Then you take away the flash module, the switches left on the electronic and if you yu do not want to use them the former red diode light. At the AA-type this light (showed that the flash was ready to shot) sometimes had been a neon glow bulb and somtimes a low voltage diode. At the AAA-type this light is always a low voltage diode!

Step 5: Desolder the Following Parts


Some parts have to be soldered out as the better way. First yo desolder the copper blade switch on the electronic of an AAA type because at this contacts you can solder the wires of the new switch or fix a wire bridge there if you like to place the switch in the wire of the low voltage side (to battery).
I will show this varieties later on ;-)))
I experienced that it is much better to desolder the battery holder parts from the electronic and use a new batteryholder bevause the following reasons:
First:- You can put the changed electronic in an insulating can.
Second:- You can run the AA-Type electronic for example with two AA batteries (3,0 Volts instead of 1,5 Volts) and therefore you need a new holder.
Third:- If you want to changfe battery you can do it without getting in contact with the high voltage parts of the electronic (its already insulated in a PE-can). This avoids electric shocks!!

Step 6: New Power Supply


Now there are some possibilities for a new power supply:
The AAA-type runs best with 1,5 Volts (using 3,0 Volts will kill the transistor soon!!!). The AA-type can either get 1,5 or 3,0 Volts becuase the central transformer is modified in anohter (better) way as at the AAA-type electronic.

Which way of supply (1,5Volts or 3,0 Volts) is the best ,depends on what sort of light do you choose. I will explain thie´s fact later more detailed;-))))

Step 7: The New On/Off Switch-possibilities

Ok.Now it´s the time to start with your mdifications:

First you should test wether your work before was successful and that the electronic still works. The easiest wayt o check it is to clip a wire as a bridge and put inthe battery. If the diode/light glows everything is good. These two contacts where you placed the clip are also the right points to solder the wires of the new switch. I measured that these two contacts are running with the same low voltage as the battery gives, so you can use a mini switch.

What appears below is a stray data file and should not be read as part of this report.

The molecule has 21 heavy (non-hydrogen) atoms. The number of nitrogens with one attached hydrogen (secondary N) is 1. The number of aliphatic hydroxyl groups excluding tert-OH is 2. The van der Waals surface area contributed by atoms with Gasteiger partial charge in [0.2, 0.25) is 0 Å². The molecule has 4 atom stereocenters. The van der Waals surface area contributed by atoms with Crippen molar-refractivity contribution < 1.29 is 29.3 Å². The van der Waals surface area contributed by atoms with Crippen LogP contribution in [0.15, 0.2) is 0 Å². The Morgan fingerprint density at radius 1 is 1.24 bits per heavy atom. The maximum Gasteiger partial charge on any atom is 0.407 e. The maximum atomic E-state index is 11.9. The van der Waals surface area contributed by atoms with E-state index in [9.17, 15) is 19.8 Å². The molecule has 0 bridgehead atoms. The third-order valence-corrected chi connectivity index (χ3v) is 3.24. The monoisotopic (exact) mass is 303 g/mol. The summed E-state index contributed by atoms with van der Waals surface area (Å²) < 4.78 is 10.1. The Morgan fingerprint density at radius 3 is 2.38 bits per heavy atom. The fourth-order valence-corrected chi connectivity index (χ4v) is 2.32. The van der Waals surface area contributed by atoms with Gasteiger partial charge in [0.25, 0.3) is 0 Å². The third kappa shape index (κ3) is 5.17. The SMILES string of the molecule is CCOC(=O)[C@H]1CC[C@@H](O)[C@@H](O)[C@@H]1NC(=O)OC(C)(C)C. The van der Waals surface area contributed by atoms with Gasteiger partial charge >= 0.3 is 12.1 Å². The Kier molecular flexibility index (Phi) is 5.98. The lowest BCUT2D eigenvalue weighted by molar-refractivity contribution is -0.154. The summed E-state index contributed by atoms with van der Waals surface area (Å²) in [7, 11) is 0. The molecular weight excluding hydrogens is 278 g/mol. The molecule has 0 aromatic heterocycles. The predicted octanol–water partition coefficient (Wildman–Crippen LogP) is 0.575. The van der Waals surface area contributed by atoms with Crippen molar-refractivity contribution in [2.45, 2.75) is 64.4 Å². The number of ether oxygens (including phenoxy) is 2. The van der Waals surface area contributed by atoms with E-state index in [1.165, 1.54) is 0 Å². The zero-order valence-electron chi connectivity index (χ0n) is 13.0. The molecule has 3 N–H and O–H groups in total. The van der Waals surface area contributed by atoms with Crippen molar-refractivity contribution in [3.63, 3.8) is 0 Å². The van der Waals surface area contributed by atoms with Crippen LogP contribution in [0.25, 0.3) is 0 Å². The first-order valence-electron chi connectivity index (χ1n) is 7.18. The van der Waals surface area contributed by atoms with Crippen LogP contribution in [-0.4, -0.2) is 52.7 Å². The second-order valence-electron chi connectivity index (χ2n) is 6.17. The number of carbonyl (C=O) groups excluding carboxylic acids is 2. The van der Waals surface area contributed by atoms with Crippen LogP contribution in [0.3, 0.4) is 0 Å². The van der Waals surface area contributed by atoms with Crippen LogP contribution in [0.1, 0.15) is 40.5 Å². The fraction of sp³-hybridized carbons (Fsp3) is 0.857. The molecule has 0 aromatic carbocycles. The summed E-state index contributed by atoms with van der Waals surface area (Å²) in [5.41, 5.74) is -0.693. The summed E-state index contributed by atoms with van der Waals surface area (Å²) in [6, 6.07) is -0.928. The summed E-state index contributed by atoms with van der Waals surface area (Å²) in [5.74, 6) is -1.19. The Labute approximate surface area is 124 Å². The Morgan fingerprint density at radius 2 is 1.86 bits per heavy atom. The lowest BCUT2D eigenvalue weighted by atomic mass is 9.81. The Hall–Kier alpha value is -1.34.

Now put out the battery again and start your soldering
The follwing pictures show:
First the test with an clip wire
then integrataing the new switch directly at the electronic.
and then another possibilitiy for switching by soldering a short piece of wire as a bridge and placing the switch in the low voltage circuit of the power supply.

Step 8: AAA-Type Driven Lights

With the new electronic of the AAA-Type with only 1,5 Volts.

you can drive a classic flickering candle bulb (filled with neon gas) in an High Voltage AC-Circuit (one contact before the diode)


or an NIXIE-tube in an High Voltage DC-Circuit (one contact after the diode)

The follwing pictures show the complete circuts. I chose the bridge solution for demonstrating.
To protect your circuit against a sudden short cut which directly kills your electronic you should take an resistor (about 68 kΩ to 100kΩ) when you drive a NIXIE-Tube.
The flickering candle bulb already carries such an resistor in its socket!!!

The last picture in this step shows all the explained details for the AAA-TYPE very clear so you can print it out and work with;-))))

Step 9: AA-Type Driven Lights

With the new electronic of the AA-Type

you can drive a classic flickering candle bulb (filled with neon gas) in an High Voltage AC-Circuit (one contact before the diode) with 1,5 Volts as well as a CFL-ligtht-tube.
This cfl-light-tube often tube shines much more brighter when you use 3,0 Volts and the flickering light effect is only sometimes a little bit better. But driving with 3,0 Volts is an exception. You can drive the CFL-light-tube without an additional resistor because its "inner resistor" is big enaugh.

If you do so with a flickering candle bulb or a NIXIE-Tube, there is no advantage to see. On the other side I´ve reading a scientific book that the "life" of the electronic and these bulbs is rapidly sinking if you drive it with 3,0 Volts "over" instead of the 1,5, Volts for which the electronic originally was layed out.


The NIXIE-tube runs best with an High Voltage DC-Circuit (one contact after the diode) and as supply 1,5 Volts.

The follwing pictures show the complete circuts. I chose the bridge solution for demonstrating.
To protect your circuit against a sudden short cut which directly kills your electronic you should take an resistor (about 68 kΩ to 100kΩ) when you drive a NIXIE-Tube.
The flickering candle bulb already carries such an resistor in its socket!!!

The last picture in this step shows all the explained details for the AA-TYPE very clear so you can print it out and work with;-))))

Step 10: Insulating in a PE Can

The last step of this instructable is to place the new electronic in a small PE can. In their first life these cans carried the metal film can. Now you only have to melt some holes in the top and bottom (Don´t inhale the smoke! Take care for fresh air!) and put the wires through. Close the can and it´s done.